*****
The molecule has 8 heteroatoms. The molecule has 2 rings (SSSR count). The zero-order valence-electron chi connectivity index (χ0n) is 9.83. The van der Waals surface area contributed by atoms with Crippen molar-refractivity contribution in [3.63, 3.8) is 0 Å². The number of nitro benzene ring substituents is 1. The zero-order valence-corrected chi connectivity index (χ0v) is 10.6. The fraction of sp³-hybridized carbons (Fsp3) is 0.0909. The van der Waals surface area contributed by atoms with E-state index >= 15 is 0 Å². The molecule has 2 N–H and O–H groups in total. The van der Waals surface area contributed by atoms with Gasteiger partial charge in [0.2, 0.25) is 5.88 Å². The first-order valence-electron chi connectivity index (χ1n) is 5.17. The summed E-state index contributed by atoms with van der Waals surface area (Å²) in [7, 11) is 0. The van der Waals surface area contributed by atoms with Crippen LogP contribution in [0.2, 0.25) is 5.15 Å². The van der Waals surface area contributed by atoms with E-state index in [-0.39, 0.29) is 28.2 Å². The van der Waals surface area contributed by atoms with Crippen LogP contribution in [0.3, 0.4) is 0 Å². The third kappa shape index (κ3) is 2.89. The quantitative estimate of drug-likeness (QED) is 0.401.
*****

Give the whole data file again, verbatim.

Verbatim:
The molecule has 8 heteroatoms. The molecule has 2 rings (SSSR count). The zero-order valence-electron chi connectivity index (χ0n) is 9.83. The van der Waals surface area contributed by atoms with Crippen molar-refractivity contribution in [3.63, 3.8) is 0 Å². The number of nitro benzene ring substituents is 1. The zero-order valence-corrected chi connectivity index (χ0v) is 10.6. The fraction of sp³-hybridized carbons (Fsp3) is 0.0909. The van der Waals surface area contributed by atoms with E-state index >= 15 is 0 Å². The molecule has 2 N–H and O–H groups in total. The van der Waals surface area contributed by atoms with Gasteiger partial charge in [0.2, 0.25) is 5.88 Å². The first-order valence-electron chi connectivity index (χ1n) is 5.17. The summed E-state index contributed by atoms with van der Waals surface area (Å²) in [7, 11) is 0. The van der Waals surface area contributed by atoms with Crippen LogP contribution in [0.2, 0.25) is 5.15 Å². The van der Waals surface area contributed by atoms with E-state index in [-0.39, 0.29) is 28.2 Å². The van der Waals surface area contributed by atoms with Crippen LogP contribution in [0.3, 0.4) is 0 Å². The third kappa shape index (κ3) is 2.89. The quantitative estimate of drug-likeness (QED) is 0.401.